Income such as bonuses, self-employed consulting fees, retirement plan distributions, and net short-term capital gains (unless you have long-term losses offsetting the gains)  Defer Collect Collect Defer Defer
Miscellaneous itemized deductions bunched (not deductible for the AMT) into a single year will exceed the 2% adjusted gross income floor  Prepay Defer Defer Defer Prepay
(Legend = Prepay before Dec. 31, 2011 / Defer into 2012 or later / Collect before Dec. 31, 2011 )
*The chart assumes your regular tax rate on ordinary income is higher than the maximum AMT tax rate of 28%. 

 

Tax Tip 3 — Year-end Capital Gains and Losses

 
If you have  Consider taking these steps
Both short-term and long-term losses Sell securities to recognize unrealized gains, preferably if held short-term, up to the amount of your losses less $3,000.
Long-term gains in excess of short-term losses Take losses equal to the net gain, plus $3,000. Use long-term loss positions first, then short-term loss positions. But consider holding the short-term losses until next year if you anticipate net short-term gains in 2012.
Both short-term and long-term gains, or short-term gains in excess of long-term losses Take losses equal to the net gain, plus $3,000. Use long-term loss positions first to gain the benefit of offsetting short-term gains (taxed at a rate as high as 35%). If the long-term loss positions are held until next year and then sold, you may receive only a 15% tax benefit if they offset long-term gains.
Worthless securities and bad debts Identify these securities and debts and take the necessary steps to ensure that the losses are deductible in the current year, including having the proper substantiation, as discussed in the chapter on capital gains.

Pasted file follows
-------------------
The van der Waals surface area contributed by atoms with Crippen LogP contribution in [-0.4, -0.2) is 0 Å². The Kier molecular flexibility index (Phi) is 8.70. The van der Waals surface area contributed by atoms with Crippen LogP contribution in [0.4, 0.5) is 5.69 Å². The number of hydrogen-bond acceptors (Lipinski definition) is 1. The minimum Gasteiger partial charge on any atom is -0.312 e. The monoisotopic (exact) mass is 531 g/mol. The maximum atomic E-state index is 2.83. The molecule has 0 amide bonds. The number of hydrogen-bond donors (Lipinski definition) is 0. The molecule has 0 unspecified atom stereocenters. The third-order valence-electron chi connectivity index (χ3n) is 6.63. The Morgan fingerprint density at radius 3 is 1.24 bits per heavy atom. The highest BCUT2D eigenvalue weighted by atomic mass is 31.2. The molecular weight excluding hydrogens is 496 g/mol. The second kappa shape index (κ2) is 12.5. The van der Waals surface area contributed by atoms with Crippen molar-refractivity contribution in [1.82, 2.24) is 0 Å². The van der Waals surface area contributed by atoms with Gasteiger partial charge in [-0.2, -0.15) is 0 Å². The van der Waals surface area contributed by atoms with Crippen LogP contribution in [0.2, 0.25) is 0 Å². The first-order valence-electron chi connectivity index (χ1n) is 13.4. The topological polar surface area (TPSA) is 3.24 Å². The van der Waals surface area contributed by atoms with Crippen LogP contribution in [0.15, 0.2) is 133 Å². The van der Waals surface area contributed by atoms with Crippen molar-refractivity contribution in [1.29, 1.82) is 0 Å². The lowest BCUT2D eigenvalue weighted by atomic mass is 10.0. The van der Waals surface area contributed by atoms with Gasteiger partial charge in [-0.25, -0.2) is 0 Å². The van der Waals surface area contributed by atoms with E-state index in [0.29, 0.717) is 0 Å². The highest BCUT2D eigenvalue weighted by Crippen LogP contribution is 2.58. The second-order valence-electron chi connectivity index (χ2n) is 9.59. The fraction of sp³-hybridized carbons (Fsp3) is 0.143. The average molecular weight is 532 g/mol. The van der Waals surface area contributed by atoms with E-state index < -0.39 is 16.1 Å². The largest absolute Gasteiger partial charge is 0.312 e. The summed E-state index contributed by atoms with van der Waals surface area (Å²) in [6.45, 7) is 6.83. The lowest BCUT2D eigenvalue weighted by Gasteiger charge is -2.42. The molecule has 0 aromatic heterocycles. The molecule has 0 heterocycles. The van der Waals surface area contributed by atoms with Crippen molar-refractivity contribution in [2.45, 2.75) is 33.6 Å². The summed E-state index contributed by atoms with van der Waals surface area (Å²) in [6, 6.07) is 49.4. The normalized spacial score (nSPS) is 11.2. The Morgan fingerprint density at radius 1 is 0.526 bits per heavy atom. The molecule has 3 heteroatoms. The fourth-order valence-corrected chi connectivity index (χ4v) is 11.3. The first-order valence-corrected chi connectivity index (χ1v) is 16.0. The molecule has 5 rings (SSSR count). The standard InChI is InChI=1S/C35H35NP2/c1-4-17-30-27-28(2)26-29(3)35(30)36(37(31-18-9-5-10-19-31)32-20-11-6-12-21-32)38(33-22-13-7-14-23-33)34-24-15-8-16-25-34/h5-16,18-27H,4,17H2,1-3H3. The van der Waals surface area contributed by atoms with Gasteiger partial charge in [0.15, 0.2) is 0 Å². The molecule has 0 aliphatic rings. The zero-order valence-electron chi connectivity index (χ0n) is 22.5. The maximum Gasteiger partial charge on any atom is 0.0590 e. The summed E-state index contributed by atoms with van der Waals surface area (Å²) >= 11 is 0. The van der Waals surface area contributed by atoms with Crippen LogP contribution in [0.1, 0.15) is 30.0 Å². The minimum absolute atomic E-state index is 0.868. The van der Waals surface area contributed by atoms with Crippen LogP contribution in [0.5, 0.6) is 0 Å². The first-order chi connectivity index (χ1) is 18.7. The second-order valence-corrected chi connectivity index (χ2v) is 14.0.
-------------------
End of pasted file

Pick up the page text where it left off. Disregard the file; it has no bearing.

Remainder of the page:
Note: If you are married, filing separately, substitute $1,500 for $3,000 in the above tip. 

 

Tax Tip 4 — Save Taxes by Using Year-end Planning Strategies

 
Take the following steps before December 31, 2011 (if you are not in the AMT) so you can defer some of your tax liability to 2012.*
Prepay your January 2012 monthly mortgage payment up to the amount of accrued mortgage interest $5,000
Prepay the first half of your 2012 real estate tax 15,000
Accelerate charitable contributions into this year that were intended for next year 25,000
Prepay your fourth-quarter 2011 state estimated tax payment which is otherwise due January 17, 2012 35,000
Wait until after January 1, 2012 to bill consulting fees earned in 2011 20,000
Reduction of taxable income $100,000
Federal tax rate 35%
Federal tax deferred until next year $35,000
*Reverse the above strategies if you will be in the AMT in 2011 (see below)



If you are subject to the AMT in 2011 (but will not be in 2012), do not implement the above year-end strategies, since if you do it will cost you $21,000 in additional taxes, assuming you will be subject to the maximum regular tax rate  in 2012. This is because:

  • Deferring your consulting fees will result in the loss of the lower AMT rate of 28% in 2011, at a tax cost of $1,400.
  • Prepaying your real estate taxes and the fourth quarter 2011 state estimated tax payment will give you no tax benefit in 2011 since these expenses are not deductible for AMT purposes. By waiting until January 2012, you would get the benefit of the combined $50,000 deduction and save $17,500 in taxes.
  • Charitable contributions and the interest portion of your mortgage payment will generate a smaller tax benefit at the AMT rate of 28% – resulting in a lost tax benefit of $2,100.

CLICK HERE TO VIEW THE 2012 PERSONAL TAX GUIDE